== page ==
Believe it or not, John Francis Daley and Jonathan Goldstein's Game Night has a pretty difficult rope to walk. If you've seen the film's trailer, you know that it follows a pretty high concept, not unlike most comedies made today. There is plenty of opportunity for a talented ensemble cast to endless riff cool improvised jokes but the success or failure of Game Night might come from the one-line structure holding for feature length.
To that end, the film best succeeds when you don't know what is "real" and what is part of the central game. To its benefit, Game Night never totally lets on, though any actual thought of the consequences gives you a pretty good idea -- it is probably best to just roll with the film without thinking too much [the film doesn't really faces the consequences of its violence, anyway]. Ultimately, there are enough twists and turns through the action to keep you guessing and Game Night smartly conceals and tricks as much as it can.
Being a crazy ride is really enough to make Game Night a ridiculously fun movie, one that could have been trusted to hold its own in the summer season. The cast is supremely good, a mix of likable leading actors Jason Bateman, Rachel McAdams [the real star of the movie], and Kyle Chandler, with fresher faces loved by those "in the know" Sharon Horgan, Billy Magnussen, Lamorne Morris, and a brief appearance by Chelsea Peretti. And then there is Jesse Plemons doing something completely out there [and it's working]. The film does well to establish that these are just fun, funny people that you want to hang out with. The insane level of their hijincks only helps.
Writer-directors Daley and Goldstein come off of their Vacation remake, which I didn't see but by all accounts isn't too good. This is definitely a step in the right direction. The script isn't perfect but as sharp as it needs to be. They certainly have a good sense of big comedic moments that work on the page and with the right talent in front of the camera. As a fan of Freaks and Geeks, I'm especially excited for John Francis Daley's directorial breakout and hope it leads to more on the level of Game Night.
What it's about: Max and Annie are a married couple whose relationship is literally built on being the most competitive game players. They've long hosted game nights where their friends come by and enjoy a night of charades, Pictionary, Scrabble, and each others' company. When Max's more successful [and more attractive, more charming, more likable, etc] brother Brooks unexpectedly comes back to town, he takes control of Max's game night pastime. In typical Brooks fashion, he raises the stakes on game night, hiring a murder mystery company for the ultimate experience. But when things seem a bit too real, Max, Annie and friends are put in the line of fire to help save Brooks from unexpected danger.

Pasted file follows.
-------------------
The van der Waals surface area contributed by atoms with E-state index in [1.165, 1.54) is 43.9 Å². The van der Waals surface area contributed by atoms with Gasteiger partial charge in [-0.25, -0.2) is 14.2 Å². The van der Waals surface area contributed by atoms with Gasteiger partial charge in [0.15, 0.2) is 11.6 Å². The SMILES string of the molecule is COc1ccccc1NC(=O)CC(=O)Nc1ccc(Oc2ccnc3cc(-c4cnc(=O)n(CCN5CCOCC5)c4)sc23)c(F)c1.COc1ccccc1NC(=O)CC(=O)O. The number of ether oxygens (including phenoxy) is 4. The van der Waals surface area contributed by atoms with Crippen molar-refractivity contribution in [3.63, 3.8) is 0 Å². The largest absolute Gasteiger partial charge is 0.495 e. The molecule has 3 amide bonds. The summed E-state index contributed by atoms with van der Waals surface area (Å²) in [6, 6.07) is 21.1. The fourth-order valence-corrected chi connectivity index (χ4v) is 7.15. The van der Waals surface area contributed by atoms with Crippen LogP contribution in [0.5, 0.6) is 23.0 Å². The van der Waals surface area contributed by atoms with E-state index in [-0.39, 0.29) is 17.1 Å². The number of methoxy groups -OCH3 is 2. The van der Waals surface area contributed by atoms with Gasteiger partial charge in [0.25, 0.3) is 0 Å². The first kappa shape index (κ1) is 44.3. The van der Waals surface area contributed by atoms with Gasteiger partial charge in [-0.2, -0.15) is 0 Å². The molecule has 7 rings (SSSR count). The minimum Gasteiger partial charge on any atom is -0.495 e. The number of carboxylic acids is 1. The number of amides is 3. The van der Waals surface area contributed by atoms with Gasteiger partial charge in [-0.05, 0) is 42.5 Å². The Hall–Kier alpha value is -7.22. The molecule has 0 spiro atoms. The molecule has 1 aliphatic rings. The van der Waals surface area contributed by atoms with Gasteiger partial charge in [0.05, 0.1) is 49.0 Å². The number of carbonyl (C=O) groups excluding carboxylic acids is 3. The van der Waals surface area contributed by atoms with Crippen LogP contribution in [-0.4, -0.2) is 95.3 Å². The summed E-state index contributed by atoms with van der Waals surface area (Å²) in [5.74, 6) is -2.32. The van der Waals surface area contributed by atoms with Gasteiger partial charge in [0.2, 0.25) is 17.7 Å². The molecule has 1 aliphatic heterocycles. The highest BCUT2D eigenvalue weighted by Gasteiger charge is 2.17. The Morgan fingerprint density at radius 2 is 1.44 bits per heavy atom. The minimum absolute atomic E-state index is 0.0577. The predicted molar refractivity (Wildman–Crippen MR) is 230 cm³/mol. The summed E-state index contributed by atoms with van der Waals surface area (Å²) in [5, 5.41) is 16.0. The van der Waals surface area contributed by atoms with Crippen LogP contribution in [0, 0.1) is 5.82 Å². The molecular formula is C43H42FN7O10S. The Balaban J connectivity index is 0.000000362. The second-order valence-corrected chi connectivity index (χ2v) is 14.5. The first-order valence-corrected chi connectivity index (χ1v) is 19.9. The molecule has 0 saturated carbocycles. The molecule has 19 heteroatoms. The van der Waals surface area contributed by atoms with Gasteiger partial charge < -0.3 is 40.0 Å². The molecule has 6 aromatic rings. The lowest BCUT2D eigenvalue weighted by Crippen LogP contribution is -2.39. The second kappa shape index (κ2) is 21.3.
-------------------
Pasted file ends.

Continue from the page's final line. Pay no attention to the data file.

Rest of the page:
- The low point of Daley and Goldstein's script is a whole lot of relationship filler that fill the cracks between action points -- recurring conversations on sibling rivalry, infertility, past infidelity, commitment issues, etc. It is mostly harmless and I get why its there, but it tends to really slow the film's propulsion.
I suppose part of this is to help relate to the characters and add dramatic stakes. The fun chase elements are enough, though, especially because I found myself caring for the characters simply because they are funny.
Another element that helps the film escape some of its narrative cliches are by openly commenting on them. It isn't as in your face about breaking the fourth wall as some modern comedies are, but it uses the cynical voices of its characters well -- they are know-it-alls, so they are exactly the kind of people that would point out the cliches in their lives. And it helps to have the likes of Jason Bateman's comic persona to do the commenting.
On a smaller note, there is a beautiful use of a celebrity lookalike which is funny enough to pay off one of the plot's less-than-stellar running gags.
There are a few other cameos that are pretty fun, too, including an actor well known for being a bit too overly theatrical in a role that wonderfully allows him to be a bit too overly theatrical. The film presses hard for an eventual reveal of the mysterious big villain, but it turns out to be an actor I always like seeing, so I was OK with it.
One subtle but effective element of the film is how it builds its suburban neighborhood establishing shots with miniatures. This works thematically by looking like a game board and their not-quite-realness adds the mood for a slick, modern thriller.